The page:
“A chair for me is like sculpture,” said renowned theater artist Robert Wilson. “I’m not so interested in sitting on a chair, but I like looking at them.”
Wilson was called upon by the Museum of Contemporary Design and Applied Arts (MUDAC) in Lausanne, Switzerland, to present collector Thierry Barbier-Mueller’s extensive array of radical, historically significant chairs from the 1960s to the present.
On view through February 26, 2023, the exhibition “A Chair and You“ addresses a medium Wilson knows well. As another exhibition currently on view in New York reveals, chairs have played a central role in his unconventional theater-making. The chairs he’s arranged for MUDAC range from the lesser-known yet impactful to the recognized and influential.
Staged in four acts as Wilson might reinterpret a Wagner opera, the exhibition incorporates four immersive spaces in which more than 200 iconic chair designs perform as actors in their own scene. Having designed exhibitions at major institutions like Paris’s Louvre and smaller venues like New York’s Noguchi Museum, as well as luxury brands like Hermès, Wilson has long utilized his scenographic prowess for platforms other than the world’s leading opera stages.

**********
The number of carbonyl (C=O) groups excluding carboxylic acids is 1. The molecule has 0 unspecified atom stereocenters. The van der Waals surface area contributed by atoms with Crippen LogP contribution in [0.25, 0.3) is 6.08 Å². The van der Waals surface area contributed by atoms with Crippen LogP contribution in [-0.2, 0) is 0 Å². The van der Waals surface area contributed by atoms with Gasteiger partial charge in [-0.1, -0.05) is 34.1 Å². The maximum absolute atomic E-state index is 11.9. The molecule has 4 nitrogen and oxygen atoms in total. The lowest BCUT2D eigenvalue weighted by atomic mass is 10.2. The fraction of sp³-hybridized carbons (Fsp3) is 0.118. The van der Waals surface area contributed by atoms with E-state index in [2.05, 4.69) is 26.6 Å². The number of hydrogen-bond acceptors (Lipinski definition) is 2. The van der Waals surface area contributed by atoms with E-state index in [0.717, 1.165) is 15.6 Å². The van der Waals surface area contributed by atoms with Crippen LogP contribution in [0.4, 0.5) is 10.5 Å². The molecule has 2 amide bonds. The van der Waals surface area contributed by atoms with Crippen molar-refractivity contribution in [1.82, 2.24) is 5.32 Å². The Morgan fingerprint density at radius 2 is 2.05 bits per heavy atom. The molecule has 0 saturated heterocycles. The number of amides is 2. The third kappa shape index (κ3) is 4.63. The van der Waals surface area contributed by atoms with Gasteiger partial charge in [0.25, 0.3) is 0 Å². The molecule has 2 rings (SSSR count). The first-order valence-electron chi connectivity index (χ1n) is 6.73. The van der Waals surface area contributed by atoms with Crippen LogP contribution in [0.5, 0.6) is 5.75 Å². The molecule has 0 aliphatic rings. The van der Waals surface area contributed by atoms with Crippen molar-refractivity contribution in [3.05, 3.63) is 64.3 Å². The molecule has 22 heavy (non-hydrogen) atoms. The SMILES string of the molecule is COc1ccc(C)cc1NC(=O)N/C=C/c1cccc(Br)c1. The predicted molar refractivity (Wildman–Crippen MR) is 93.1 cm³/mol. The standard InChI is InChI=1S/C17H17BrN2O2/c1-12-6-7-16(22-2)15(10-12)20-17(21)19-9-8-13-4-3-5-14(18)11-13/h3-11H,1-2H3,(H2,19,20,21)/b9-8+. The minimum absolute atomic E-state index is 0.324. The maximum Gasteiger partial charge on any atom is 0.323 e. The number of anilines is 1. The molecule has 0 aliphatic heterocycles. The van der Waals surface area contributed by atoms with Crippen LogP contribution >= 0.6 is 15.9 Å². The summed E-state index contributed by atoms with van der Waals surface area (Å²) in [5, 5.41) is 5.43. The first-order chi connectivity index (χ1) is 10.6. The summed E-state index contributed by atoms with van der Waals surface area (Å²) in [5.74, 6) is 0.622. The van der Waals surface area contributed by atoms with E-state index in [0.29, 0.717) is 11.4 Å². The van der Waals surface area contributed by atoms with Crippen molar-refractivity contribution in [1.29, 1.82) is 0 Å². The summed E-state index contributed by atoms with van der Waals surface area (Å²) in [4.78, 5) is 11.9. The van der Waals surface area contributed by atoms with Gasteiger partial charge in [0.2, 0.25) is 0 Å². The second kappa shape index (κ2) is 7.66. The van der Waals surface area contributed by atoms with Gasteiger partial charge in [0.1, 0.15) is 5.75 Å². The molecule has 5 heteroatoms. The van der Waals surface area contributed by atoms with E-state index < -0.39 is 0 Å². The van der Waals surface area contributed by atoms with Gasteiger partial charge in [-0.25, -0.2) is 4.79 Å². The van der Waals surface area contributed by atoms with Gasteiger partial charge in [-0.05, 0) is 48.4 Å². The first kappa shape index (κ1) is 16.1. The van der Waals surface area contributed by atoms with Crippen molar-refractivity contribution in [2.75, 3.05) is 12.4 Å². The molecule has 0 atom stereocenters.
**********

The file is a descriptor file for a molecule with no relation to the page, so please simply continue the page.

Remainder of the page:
At the core of Wilson’s practice is light, a substance the director applies like paint. “Light isn’t something you do after you’ve designed an exhibition; it’s an integral part of the project,” Wilson described. “Hence, we started with the lighting. Light is structural, light is architectural, it’s the element that helps us hear and see.”
In some instances, the chairs are displayed in brightly lit jewel boxes with organically formed shag carpets. In others, the atmosphere is far moodier. Offset illuminations refract up from the floor or through semi-translucent scrims. The fourth act, Kaleidoscope Space, showcases maquettes of iridescent designs, like Philipp Aduatz’s 2011 to dramatic, almost trompe-l’oeil effect.
The director is himself an avid collector with thousands of pieces reflecting a range of cultures, applications, and interests that challenge the traditional dichotomies of high and low art. These works often inform his stage designs. Comprising iconic pieces like Stefan Wewerka’s distorted from 1971 and Choi Byung-Hoon’s format-defying chair from 2001, Barbier-Mueller’s stories are equally eclectic.
The diverse assemblage considers the chair as much more than just a functional object but one that can contain meaning, harness the latest in material exploration, express social commentary, and even challenge traditional modes of construction.